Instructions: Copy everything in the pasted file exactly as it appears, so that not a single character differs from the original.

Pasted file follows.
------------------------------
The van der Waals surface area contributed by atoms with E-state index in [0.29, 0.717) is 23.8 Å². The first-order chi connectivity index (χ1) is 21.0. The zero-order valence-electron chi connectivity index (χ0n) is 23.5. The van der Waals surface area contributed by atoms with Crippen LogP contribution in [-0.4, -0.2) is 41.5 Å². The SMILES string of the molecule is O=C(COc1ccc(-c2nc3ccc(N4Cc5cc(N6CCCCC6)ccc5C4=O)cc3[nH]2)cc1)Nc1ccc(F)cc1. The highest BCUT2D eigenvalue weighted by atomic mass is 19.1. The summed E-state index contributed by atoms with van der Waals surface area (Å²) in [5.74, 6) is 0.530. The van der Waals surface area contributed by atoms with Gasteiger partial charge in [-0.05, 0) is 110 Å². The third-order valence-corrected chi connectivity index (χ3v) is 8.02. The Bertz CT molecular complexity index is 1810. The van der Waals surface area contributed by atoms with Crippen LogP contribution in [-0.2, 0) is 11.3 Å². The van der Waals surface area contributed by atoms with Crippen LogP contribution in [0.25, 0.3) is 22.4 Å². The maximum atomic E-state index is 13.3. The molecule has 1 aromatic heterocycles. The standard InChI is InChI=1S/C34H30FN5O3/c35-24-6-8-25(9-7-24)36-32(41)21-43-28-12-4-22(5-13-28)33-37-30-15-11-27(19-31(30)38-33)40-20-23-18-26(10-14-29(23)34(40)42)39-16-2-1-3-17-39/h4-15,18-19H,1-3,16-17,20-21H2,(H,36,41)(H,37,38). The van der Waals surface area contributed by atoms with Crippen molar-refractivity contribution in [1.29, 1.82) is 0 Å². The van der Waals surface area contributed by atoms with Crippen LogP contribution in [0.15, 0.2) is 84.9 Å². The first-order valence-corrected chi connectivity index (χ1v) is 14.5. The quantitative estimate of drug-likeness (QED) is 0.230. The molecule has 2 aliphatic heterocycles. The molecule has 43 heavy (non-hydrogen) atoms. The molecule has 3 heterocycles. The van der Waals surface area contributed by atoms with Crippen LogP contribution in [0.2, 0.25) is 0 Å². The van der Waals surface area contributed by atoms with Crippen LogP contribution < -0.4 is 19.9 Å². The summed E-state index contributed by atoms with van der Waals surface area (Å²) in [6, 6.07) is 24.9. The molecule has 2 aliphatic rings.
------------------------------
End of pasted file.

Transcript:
The van der Waals surface area contributed by atoms with E-state index in [0.29, 0.717) is 23.8 Å². The first-order chi connectivity index (χ1) is 21.0. The zero-order valence-electron chi connectivity index (χ0n) is 23.5. The van der Waals surface area contributed by atoms with Crippen LogP contribution in [-0.4, -0.2) is 41.5 Å². The SMILES string of the molecule is O=C(COc1ccc(-c2nc3ccc(N4Cc5cc(N6CCCCC6)ccc5C4=O)cc3[nH]2)cc1)Nc1ccc(F)cc1. The highest BCUT2D eigenvalue weighted by atomic mass is 19.1. The summed E-state index contributed by atoms with van der Waals surface area (Å²) in [5.74, 6) is 0.530. The van der Waals surface area contributed by atoms with Gasteiger partial charge in [-0.05, 0) is 110 Å². The third-order valence-corrected chi connectivity index (χ3v) is 8.02. The Bertz CT molecular complexity index is 1810. The van der Waals surface area contributed by atoms with Crippen LogP contribution in [-0.2, 0) is 11.3 Å². The van der Waals surface area contributed by atoms with Crippen LogP contribution in [0.25, 0.3) is 22.4 Å². The maximum atomic E-state index is 13.3. The molecule has 1 aromatic heterocycles. The standard InChI is InChI=1S/C34H30FN5O3/c35-24-6-8-25(9-7-24)36-32(41)21-43-28-12-4-22(5-13-28)33-37-30-15-11-27(19-31(30)38-33)40-20-23-18-26(10-14-29(23)34(40)42)39-16-2-1-3-17-39/h4-15,18-19H,1-3,16-17,20-21H2,(H,36,41)(H,37,38). The van der Waals surface area contributed by atoms with Crippen molar-refractivity contribution in [1.29, 1.82) is 0 Å². The van der Waals surface area contributed by atoms with Crippen LogP contribution in [0.15, 0.2) is 84.9 Å². The first-order valence-corrected chi connectivity index (χ1v) is 14.5. The quantitative estimate of drug-likeness (QED) is 0.230. The molecule has 2 aliphatic heterocycles. The molecule has 43 heavy (non-hydrogen) atoms. The molecule has 3 heterocycles. The van der Waals surface area contributed by atoms with Crippen LogP contribution in [0.2, 0.25) is 0 Å². The van der Waals surface area contributed by atoms with Crippen LogP contribution < -0.4 is 19.9 Å². The summed E-state index contributed by atoms with van der Waals surface area (Å²) in [6, 6.07) is 24.9. The molecule has 2 aliphatic rings.